Significant barriers are preventing workers transitioning from oil and gas to renewable jobs, a report has claimed.
More than 75% of offshore workers surveyed said they would be willing to make the move between sectors.
Half of them said their first choice would be a switch to wind energy.
But many have expressed concerns that there are limited opportunities for them and that retraining is prohibitively expensive.
Industry body Scottish Renewables said it was working to narrow the skills gap between the two industries.
The Scottish government said it was working with the UK government to ensure they were both doing all they could "to protect jobs and retain vital skills."
Creating a so-called green economy is a key mechanism for both governments' recovery plans from Covid.
Friends of the Earth Scotland, Greenpeace and Platform say their joint survey shows there needs to be more engagement with workers if there is to be a "just transition" away from fossil fuels which does not penalise the workforce.
The groups spoke to more than 1,300 offshore workers and found 81% were open to leaving the industry.
The survey also said that 91% of respondents had not heard of the term "just transition".
Ryan Morrison from Friends of the Earth Scotland said: "Despite the Scottish government's rhetoric, the idea of a just transition has failed to reach the overwhelming majority of the workers who will be most directly impacted.
"Workers' voices must be at the centre of that transition process. The government must ensure oil and gas workers are supported into secure and sustainable jobs."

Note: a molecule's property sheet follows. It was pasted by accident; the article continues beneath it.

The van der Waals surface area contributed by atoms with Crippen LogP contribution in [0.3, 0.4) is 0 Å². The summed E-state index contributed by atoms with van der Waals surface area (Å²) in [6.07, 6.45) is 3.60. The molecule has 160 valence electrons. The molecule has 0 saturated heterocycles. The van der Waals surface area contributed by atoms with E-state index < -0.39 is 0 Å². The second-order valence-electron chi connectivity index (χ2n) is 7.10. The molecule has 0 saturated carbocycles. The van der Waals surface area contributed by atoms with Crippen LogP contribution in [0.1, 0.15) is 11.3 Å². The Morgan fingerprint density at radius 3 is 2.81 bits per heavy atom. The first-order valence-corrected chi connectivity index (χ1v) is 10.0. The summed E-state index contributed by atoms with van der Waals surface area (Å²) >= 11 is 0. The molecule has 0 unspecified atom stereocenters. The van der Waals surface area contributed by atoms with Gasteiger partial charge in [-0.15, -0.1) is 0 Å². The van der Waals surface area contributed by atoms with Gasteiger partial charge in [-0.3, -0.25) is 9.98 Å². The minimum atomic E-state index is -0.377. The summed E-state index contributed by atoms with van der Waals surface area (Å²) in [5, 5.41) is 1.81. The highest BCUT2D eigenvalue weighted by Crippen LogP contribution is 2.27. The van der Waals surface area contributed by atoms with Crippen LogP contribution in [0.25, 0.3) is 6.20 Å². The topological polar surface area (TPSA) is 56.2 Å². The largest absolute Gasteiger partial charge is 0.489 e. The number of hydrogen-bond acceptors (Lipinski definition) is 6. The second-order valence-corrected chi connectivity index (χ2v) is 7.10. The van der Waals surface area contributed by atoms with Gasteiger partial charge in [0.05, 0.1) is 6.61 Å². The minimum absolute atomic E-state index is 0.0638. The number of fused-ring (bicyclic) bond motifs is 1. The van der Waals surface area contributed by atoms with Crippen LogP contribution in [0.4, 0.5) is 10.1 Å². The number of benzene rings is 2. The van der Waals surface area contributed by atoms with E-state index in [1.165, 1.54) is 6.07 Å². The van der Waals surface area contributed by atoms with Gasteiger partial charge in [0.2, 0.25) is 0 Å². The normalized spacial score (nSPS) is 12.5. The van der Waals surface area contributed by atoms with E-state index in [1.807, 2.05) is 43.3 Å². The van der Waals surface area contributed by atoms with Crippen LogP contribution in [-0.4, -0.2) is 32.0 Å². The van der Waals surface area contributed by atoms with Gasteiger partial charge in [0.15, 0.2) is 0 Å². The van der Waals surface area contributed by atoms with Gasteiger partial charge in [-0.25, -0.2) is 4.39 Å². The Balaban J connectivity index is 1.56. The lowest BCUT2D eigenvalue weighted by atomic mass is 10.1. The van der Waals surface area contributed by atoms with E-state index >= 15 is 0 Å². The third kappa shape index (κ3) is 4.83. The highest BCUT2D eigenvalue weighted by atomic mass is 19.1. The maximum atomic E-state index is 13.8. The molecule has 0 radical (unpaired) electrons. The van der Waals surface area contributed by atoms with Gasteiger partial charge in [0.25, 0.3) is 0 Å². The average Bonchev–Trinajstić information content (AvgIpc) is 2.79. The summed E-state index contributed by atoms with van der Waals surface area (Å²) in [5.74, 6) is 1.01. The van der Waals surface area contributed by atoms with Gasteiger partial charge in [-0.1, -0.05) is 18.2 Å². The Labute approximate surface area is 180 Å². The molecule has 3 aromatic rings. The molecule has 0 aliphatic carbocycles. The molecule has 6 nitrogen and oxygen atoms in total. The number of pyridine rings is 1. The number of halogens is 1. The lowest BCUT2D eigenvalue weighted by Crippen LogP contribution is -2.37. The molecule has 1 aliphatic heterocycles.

One self-employed oil worker - who does not wish to be identified - told BBC Scotland it would cost him thousands of pounds to repeat courses already completed for oil and gas.
He said: "Except for ship-to-ship transfer, to my knowledge, they are exactly the same courses so it's very difficult for anyone to transition.
"If that's the route that the market's going to take then it would be sensible for them just to have one standard so that people can finish a project and then be looking for another within wind or oil and gas."
Scottish Renewables said the survey chimes with similar work they conducted last month.
They also found that 77% of workers were positive about retraining to join the renewable energy sector.
Nick Sharpe, the industry body's director of communications, said: "The skills which have been developed in oil and gas are in many cases readily transferable to renewables.
"We are working closely with many parties, including the Scottish government, on narrowing the skills gap between the two industries so that those workers who want to move can do so."
Scotland's Energy Minister, Paul Wheelhouse, said the oil and gas industry had a "crucial role to play in the energy transition required to move to an economy and society that generates net zero greenhouse gas emissions".
He added: "Now, more than ever, we need a just transition that supports sustainable economic growth and jobs."
RMT union general secretary Mick Cash said: "RMT welcome this important report, which captures the precarious position of offshore oil and gas workers.
"To hear this strong, pro-worker, pro-trade union message from influential environmental groups is a significant moment in the debate which operators, contractors and governments must listen to and act on."